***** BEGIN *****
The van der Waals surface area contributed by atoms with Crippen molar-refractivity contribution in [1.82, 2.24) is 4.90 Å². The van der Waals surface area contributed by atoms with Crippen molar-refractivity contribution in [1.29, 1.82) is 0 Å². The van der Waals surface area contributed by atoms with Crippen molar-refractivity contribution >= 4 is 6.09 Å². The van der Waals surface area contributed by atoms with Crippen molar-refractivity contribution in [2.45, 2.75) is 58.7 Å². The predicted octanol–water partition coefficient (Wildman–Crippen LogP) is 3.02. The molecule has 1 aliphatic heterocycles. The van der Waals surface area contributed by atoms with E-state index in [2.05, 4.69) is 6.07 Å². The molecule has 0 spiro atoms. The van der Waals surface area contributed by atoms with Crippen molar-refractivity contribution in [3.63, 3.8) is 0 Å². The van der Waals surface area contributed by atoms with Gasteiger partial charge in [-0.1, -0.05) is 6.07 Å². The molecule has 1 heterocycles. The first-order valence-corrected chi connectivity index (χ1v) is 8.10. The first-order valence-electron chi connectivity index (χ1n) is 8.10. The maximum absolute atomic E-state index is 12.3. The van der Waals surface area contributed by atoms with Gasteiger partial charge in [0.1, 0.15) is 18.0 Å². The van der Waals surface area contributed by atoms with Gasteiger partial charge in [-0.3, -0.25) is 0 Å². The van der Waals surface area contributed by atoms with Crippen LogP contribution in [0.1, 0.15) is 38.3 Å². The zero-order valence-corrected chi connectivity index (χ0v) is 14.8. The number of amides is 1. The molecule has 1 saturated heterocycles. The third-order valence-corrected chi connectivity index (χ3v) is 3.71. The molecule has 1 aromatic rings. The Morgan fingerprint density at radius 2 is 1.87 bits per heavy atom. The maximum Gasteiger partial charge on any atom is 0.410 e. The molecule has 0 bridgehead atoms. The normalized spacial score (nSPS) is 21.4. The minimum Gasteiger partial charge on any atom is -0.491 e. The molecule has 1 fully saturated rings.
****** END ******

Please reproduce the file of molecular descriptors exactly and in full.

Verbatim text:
The van der Waals surface area contributed by atoms with Crippen molar-refractivity contribution in [1.82, 2.24) is 4.90 Å². The van der Waals surface area contributed by atoms with Crippen molar-refractivity contribution in [1.29, 1.82) is 0 Å². The van der Waals surface area contributed by atoms with Crippen molar-refractivity contribution >= 4 is 6.09 Å². The van der Waals surface area contributed by atoms with Crippen molar-refractivity contribution in [2.45, 2.75) is 58.7 Å². The predicted octanol–water partition coefficient (Wildman–Crippen LogP) is 3.02. The molecule has 1 aliphatic heterocycles. The van der Waals surface area contributed by atoms with E-state index in [2.05, 4.69) is 6.07 Å². The molecule has 0 spiro atoms. The van der Waals surface area contributed by atoms with Crippen molar-refractivity contribution in [3.63, 3.8) is 0 Å². The van der Waals surface area contributed by atoms with Gasteiger partial charge in [-0.1, -0.05) is 6.07 Å². The molecule has 1 heterocycles. The first-order valence-corrected chi connectivity index (χ1v) is 8.10. The first-order valence-electron chi connectivity index (χ1n) is 8.10. The maximum absolute atomic E-state index is 12.3. The van der Waals surface area contributed by atoms with Gasteiger partial charge in [0.1, 0.15) is 18.0 Å². The van der Waals surface area contributed by atoms with Gasteiger partial charge in [-0.3, -0.25) is 0 Å². The van der Waals surface area contributed by atoms with Crippen LogP contribution in [0.1, 0.15) is 38.3 Å². The zero-order valence-corrected chi connectivity index (χ0v) is 14.8. The number of amides is 1. The molecule has 1 saturated heterocycles. The third-order valence-corrected chi connectivity index (χ3v) is 3.71. The molecule has 1 aromatic rings. The Morgan fingerprint density at radius 2 is 1.87 bits per heavy atom. The maximum Gasteiger partial charge on any atom is 0.410 e. The molecule has 0 bridgehead atoms. The normalized spacial score (nSPS) is 21.4. The minimum Gasteiger partial charge on any atom is -0.491 e. The molecule has 1 fully saturated rings.